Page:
Bentley hopes the all-new Continental GT will be crowned the most luxurious supercar in the world, and this W12-engined edition certainly comes close. The 2+2 seater impresses with its strong performance and high-quality interior, while the tweaked design provides a fresher look, without spoiling the distinctive profile. The car is still enormously thirsty and heavy, though, which is why we expect the new, even lighter V8 model to be the pick of the range.
If the Candy brothers are building your next house, and your watch was hand-made in Switzerland, the new Bentley Continental GT
ought to be on your shopping list.
It’s 65kg lighter than the car
it replaces, as well as sharper to drive and more crisply styled, and follows the idea that less
is more – particularly in terms
of design and engineering.
While 90 per cent of the
bodywork is all-new, the
styling is heavily inspired by
the previous Continental GT,
and the similarity is entirely intentional. Bosses say this is Bentley’s own Porsche 911
, so you can expect future models to offer the same silhouette, but with different evolutions of the engine and gearbox. To prove that point, a new 4.0-litre V8 arrives in this car later this year.
Used car tests
For the time being, the firm’s tried and tested 6.0-litre W12 provides the power. It drives
all four wheels through a six-speed automatic transmission.
This is the first time we have tried the Continental GT in the UK. On paper, there’s no shortage of things to get excited about. With 567bhp and 700Nm of torque, the leaner, meaner newcomer will accelerate from 0-62mph in only 4.4 seconds, while top speed is a claimed 198mph. Crucially,
by reducing the kerbweight,
the firm has also improved the massive engine’s economy and reduced its emissions. Expect fuel returns of around 17mpg
and a 360g/km CO2 output.
Cutting back the weight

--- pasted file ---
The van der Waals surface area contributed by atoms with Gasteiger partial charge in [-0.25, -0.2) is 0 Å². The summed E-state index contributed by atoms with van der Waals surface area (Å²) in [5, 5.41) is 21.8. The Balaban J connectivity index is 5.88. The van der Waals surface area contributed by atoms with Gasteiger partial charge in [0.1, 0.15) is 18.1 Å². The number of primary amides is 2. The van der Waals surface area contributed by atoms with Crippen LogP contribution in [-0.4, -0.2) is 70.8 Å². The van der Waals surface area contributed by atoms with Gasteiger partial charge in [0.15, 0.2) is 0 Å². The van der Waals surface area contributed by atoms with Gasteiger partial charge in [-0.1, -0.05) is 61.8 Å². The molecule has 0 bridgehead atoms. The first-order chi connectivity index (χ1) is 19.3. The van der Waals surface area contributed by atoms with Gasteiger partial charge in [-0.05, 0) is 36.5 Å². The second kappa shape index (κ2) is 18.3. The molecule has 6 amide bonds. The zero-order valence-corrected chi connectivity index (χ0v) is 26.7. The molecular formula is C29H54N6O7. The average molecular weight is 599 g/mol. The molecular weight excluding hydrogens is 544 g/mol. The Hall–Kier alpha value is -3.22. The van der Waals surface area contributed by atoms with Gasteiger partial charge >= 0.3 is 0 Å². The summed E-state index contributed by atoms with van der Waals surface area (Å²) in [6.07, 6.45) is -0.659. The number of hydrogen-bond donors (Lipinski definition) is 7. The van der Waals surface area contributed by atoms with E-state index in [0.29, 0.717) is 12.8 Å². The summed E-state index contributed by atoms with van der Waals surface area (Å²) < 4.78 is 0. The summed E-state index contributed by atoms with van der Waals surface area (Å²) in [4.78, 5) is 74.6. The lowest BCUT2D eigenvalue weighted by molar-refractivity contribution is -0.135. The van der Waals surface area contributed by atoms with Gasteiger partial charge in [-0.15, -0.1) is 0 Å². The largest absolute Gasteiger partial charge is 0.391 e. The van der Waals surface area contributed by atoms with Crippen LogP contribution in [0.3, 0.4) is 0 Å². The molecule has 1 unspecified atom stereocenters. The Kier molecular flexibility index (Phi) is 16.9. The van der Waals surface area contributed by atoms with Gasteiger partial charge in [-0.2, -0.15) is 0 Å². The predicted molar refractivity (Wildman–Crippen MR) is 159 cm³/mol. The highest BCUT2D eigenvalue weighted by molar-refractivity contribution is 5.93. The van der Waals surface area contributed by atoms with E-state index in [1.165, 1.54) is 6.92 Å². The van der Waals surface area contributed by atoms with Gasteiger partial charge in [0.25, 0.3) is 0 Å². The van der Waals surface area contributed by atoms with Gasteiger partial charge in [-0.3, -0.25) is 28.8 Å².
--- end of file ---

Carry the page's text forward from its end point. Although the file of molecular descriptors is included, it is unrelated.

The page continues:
has not meant scaling down
on luxury, though. Our car was exquisitely trimmed inside,
with a mixture of quilted and hand-stitched leathers and a machined aluminium dash.
There are also new details, including a revised eight-inch
satellite navigation system (with Apple iPad-like touch control) and a redesigned dashboard.
The latter is marked out by its
arcing leather detailing and
piano black inserts, and was
a beautiful finishing touch
to our model. It doesn’t end there. Although prices start
from £135,760, it’s easy to
top that up. This version cost
a cool £176,435, thanks to the addition of features such as an £11,000 brake kit and a £5,200 optional sound system.
Getting going is easy. Put the key in the ignition and thumb the starter button and the engine whirrs into life. Then slot the knurled aluminium gearlever home in ‘drive’, release the brakes and plant the throttle.
When we first drove this
car, on 21-inch wheels, the
ride was very stiff, and the
steering short on feel. Thankfully, Bentley seems to have got to grips with this, and our test
model provided crisp, accurate steering and far more supple
suspension than before.
As you begin to accelerate, the bassy exhaust note and smooth responses make the Continental feel a relaxed, laid back performer. Despite the impressive thrust on offer, it never quite seems as potent as the 567bhp suggests.
However, if you have room
on the road, and can keep the throttle pinned to the carpet,
the W12’s character changes, becoming harder edged and more urgent. The turbos blow hardest as the needle sweeps towards its 6,200rpm red line.
Gearchanges, too, become faster, and as the paddleshift system fires through ratios like
a cannon, it’s easy to imagine this car exceeding its claimed
top speed and hitting 200mph.
Good news, then, that the
carbon ceramic brakes feel so powerful. The all-disc set-up
has huge stopping performance, and is fluster free. Our only
gripe is that the arrangement
is a bit noisy around town.
But this is hardly going to
be a deal breaker for Bentley
buyers, who will revel in this
car’s torque and performance,
as well as its bespoke feel.